The term “motor housing” as used herein means the exterior component of the PDM 12 from at least the uppermost end of the power section 16 to the lowermost end of the lower bearing housing 18. As explained subsequently, the motor housing does not include stabilizers thereon, which are components extending radially outward from the otherwise cylindrical outer surface of a motor housing which engage the side walls of the borehole to stabilize the motor. These stabilizers functionally are part of the motor housing, and accordingly the term “motor housing” as used herein would include any radially extending components, such as stabilizers, which extend outward from the otherwise uniform diameter cylindrical outer surface of the motor housing for engagement with the borehole wall to stabilize the motor.
The bent housing 30 thus contains the bend 31 which defines the selected bend angle between the axis 32 and the axis 34. The bent housing 30 may be an adjustable bent housing so that the angle of the bend 31 may be selectively adjusted in the field by the drilling operator. Alternatively, the bent housing 30 could have a bend 31 with a fixed bend angle therein.
The BHA also includes a rotary bit 20 having a bit end face 22. A bit 20 may comprise a long gauge section 24 with a cylindrical outer surface 26 thereon. Fixed PDC cutters 28 are preferably positioned about the bit face 22. The bit face 22 is integral with the long gauge section 24. The axial length (LG) of the gauge section 24 is at least 75% of the bit diameter (BD) as defined by the fullest diameter of the cutting end face 22, and preferably the axial length of gauge section 24 is at least 90% of the bit diameter. In many applications, the bit 20 will have a gauge section 24 wherein the axial length of the gauge section is from one to one and one-half times the bit diameter. The long gauge section 24 of the bit may be 1/32 inch undersized compared to the bit diameter. The drill bit may be configured to account for the strength, abrasivity, plasticity and drillability of the particular rock being drilled by the deviated hole. Drilling analysis systems as disclosed in U.S. Pat. Nos. 5,704,436, 5,767,399 and 5,794,720 may be utilized so that the bit utilized may be selected for the rock type and drilling parameters intended, these patents are hereby incorporated by reference herein for all purposes.
The desired drilling trajectory may be achieved with a very low bend angle in the motor housing because of the reduced spacing between the bend and the bit face, and because a long curved path rather than a sharp bend and a straight tangent section may be drilled. In many applications wherein the drilling operators may typically use a BHA with a bend of approximately 1.5 degrees, and the trajectory drilled at a faster rate of penetration (ROP) along a continuous curve with BHA bend angle at ¾degree or less. This reduced bend angle increases the quality of the hole, and significantly reduces the stress on the motor.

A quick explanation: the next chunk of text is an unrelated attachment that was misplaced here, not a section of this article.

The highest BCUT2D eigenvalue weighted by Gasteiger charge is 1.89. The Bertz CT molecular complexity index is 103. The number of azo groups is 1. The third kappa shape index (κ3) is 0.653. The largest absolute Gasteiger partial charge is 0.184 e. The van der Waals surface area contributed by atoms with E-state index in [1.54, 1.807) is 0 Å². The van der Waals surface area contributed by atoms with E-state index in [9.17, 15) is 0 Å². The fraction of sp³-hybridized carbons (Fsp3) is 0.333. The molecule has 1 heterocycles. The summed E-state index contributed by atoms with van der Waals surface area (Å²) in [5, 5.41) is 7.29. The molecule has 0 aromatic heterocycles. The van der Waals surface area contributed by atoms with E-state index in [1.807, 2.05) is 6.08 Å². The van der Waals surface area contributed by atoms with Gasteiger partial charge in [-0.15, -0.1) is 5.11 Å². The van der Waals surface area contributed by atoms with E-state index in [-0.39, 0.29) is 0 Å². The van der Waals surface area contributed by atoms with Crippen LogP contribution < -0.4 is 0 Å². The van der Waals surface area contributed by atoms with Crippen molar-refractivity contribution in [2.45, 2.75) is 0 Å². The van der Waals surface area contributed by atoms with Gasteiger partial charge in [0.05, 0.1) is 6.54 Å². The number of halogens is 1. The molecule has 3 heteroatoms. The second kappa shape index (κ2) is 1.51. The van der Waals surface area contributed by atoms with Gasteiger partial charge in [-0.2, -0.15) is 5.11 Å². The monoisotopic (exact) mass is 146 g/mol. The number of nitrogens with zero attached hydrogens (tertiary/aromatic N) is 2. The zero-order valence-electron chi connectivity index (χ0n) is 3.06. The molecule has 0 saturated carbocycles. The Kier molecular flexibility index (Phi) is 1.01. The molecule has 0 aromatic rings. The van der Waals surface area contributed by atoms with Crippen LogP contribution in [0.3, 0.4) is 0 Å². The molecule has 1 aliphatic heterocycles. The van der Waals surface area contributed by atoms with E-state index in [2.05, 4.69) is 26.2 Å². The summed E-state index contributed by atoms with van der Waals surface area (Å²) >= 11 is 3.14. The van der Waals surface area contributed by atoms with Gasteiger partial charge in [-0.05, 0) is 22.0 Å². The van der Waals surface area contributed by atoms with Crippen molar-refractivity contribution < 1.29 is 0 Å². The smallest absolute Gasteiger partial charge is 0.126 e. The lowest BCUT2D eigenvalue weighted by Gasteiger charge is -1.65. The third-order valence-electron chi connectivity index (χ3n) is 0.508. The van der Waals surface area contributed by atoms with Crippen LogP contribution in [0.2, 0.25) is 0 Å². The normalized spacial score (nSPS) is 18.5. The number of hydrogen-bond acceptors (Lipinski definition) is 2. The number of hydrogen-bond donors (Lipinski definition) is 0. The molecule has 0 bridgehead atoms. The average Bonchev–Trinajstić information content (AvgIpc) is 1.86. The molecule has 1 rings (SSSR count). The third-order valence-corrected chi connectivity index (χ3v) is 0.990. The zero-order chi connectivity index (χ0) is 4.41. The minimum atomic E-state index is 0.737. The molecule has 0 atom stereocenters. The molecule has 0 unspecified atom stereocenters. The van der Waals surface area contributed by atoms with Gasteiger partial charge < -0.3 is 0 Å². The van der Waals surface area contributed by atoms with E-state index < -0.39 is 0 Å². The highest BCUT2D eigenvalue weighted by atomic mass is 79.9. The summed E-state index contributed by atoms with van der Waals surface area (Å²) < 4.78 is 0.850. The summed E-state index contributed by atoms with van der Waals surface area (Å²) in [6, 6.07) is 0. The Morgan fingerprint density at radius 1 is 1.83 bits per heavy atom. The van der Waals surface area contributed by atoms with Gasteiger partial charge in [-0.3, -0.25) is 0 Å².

The flutes 204 may be in contact or near contact with the wall of the borehole 120. The sensors 212 and 214 are used to gather information about the formations 122 surrounding the borehole 120. Preferably the long gauge portion 202 of the bit 200 may be sufficiently standardized to accommodate inserts for placement of desired sensors 212 and 214. The sensors 212 and 214 may be for example, but not limited to, highly focused ultrasonic sensors for obtaining acoustic reflective images of the wall of the borehole 120, electrodes for measuring small variations in the resistivity of the formations 122 around the borehole 120, small high frequency antennas sensitive to the local electromagnetic response of the formation or to fields generated as a result of the drilling process, short range highly focused gamma or x-ray scattering sensors, rapid chemical sensors, Micro-Electro-Mechanical Systems (MEMS) and the like. At-bit inclination (ABI) sensors, e.g., triaxial accelerometers, may be used for determining inclination of the long gauge drill bit 200 during drilling operations. All of these types of sensors are well know to those skilled in the art of directional drilling.
It is contemplated and within the scope of the present invention that high resolution measurements may be performed with substantially identical sensors 212 and 214. These sensors 212 and 214 may be spaced apart axially and/or azimuthally by some distance (e.g., six inches) Cross correlation calculations may be used to determine a time interval required for a detected formation 122 to move the distance between the sensors, thereby determining the downhole drilling rate of the BHA 100.